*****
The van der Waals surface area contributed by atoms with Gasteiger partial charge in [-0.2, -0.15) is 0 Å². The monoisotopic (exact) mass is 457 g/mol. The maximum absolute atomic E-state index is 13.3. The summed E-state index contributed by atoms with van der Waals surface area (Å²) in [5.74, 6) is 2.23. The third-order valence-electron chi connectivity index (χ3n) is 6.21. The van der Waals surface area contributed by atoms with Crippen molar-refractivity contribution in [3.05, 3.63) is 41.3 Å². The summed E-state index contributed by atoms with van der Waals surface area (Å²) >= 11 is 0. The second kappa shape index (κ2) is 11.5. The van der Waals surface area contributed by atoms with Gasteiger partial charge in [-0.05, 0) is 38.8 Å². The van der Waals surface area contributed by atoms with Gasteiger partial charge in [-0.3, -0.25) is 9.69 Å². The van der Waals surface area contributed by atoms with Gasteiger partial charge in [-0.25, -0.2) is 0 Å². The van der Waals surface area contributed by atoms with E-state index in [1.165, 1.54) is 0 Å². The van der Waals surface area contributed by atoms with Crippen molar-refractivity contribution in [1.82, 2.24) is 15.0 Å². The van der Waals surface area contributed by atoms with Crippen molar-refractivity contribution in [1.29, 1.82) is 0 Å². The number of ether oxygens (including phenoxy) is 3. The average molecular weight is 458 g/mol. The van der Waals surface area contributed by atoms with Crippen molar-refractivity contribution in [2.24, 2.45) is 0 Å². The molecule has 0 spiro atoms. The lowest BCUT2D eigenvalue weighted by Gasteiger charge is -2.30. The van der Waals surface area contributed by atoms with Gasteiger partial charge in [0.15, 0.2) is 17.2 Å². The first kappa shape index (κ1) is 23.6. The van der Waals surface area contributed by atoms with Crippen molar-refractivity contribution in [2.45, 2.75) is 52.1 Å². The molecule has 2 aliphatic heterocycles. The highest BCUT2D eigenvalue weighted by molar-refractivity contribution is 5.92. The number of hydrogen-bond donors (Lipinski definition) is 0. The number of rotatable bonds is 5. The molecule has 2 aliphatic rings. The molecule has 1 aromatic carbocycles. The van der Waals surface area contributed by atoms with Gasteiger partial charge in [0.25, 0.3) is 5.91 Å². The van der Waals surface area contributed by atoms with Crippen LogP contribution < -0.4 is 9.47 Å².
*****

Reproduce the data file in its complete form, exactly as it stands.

The van der Waals surface area contributed by atoms with Gasteiger partial charge in [-0.2, -0.15) is 0 Å². The monoisotopic (exact) mass is 457 g/mol. The maximum absolute atomic E-state index is 13.3. The summed E-state index contributed by atoms with van der Waals surface area (Å²) in [5.74, 6) is 2.23. The third-order valence-electron chi connectivity index (χ3n) is 6.21. The van der Waals surface area contributed by atoms with Crippen molar-refractivity contribution in [3.05, 3.63) is 41.3 Å². The summed E-state index contributed by atoms with van der Waals surface area (Å²) >= 11 is 0. The second kappa shape index (κ2) is 11.5. The van der Waals surface area contributed by atoms with Gasteiger partial charge in [-0.05, 0) is 38.8 Å². The van der Waals surface area contributed by atoms with Gasteiger partial charge in [-0.3, -0.25) is 9.69 Å². The van der Waals surface area contributed by atoms with Gasteiger partial charge in [-0.25, -0.2) is 0 Å². The van der Waals surface area contributed by atoms with E-state index in [1.165, 1.54) is 0 Å². The van der Waals surface area contributed by atoms with Crippen molar-refractivity contribution in [1.82, 2.24) is 15.0 Å². The van der Waals surface area contributed by atoms with Crippen molar-refractivity contribution in [1.29, 1.82) is 0 Å². The number of ether oxygens (including phenoxy) is 3. The average molecular weight is 458 g/mol. The van der Waals surface area contributed by atoms with Crippen molar-refractivity contribution in [2.24, 2.45) is 0 Å². The molecule has 0 spiro atoms. The lowest BCUT2D eigenvalue weighted by Gasteiger charge is -2.30. The van der Waals surface area contributed by atoms with Gasteiger partial charge in [0.15, 0.2) is 17.2 Å². The first kappa shape index (κ1) is 23.6. The van der Waals surface area contributed by atoms with Crippen molar-refractivity contribution in [2.45, 2.75) is 52.1 Å². The molecule has 2 aliphatic heterocycles. The highest BCUT2D eigenvalue weighted by molar-refractivity contribution is 5.92. The number of hydrogen-bond donors (Lipinski definition) is 0. The number of rotatable bonds is 5. The molecule has 2 aliphatic rings. The molecule has 1 aromatic carbocycles. The van der Waals surface area contributed by atoms with Gasteiger partial charge in [0.25, 0.3) is 5.91 Å². The van der Waals surface area contributed by atoms with Crippen LogP contribution < -0.4 is 9.47 Å².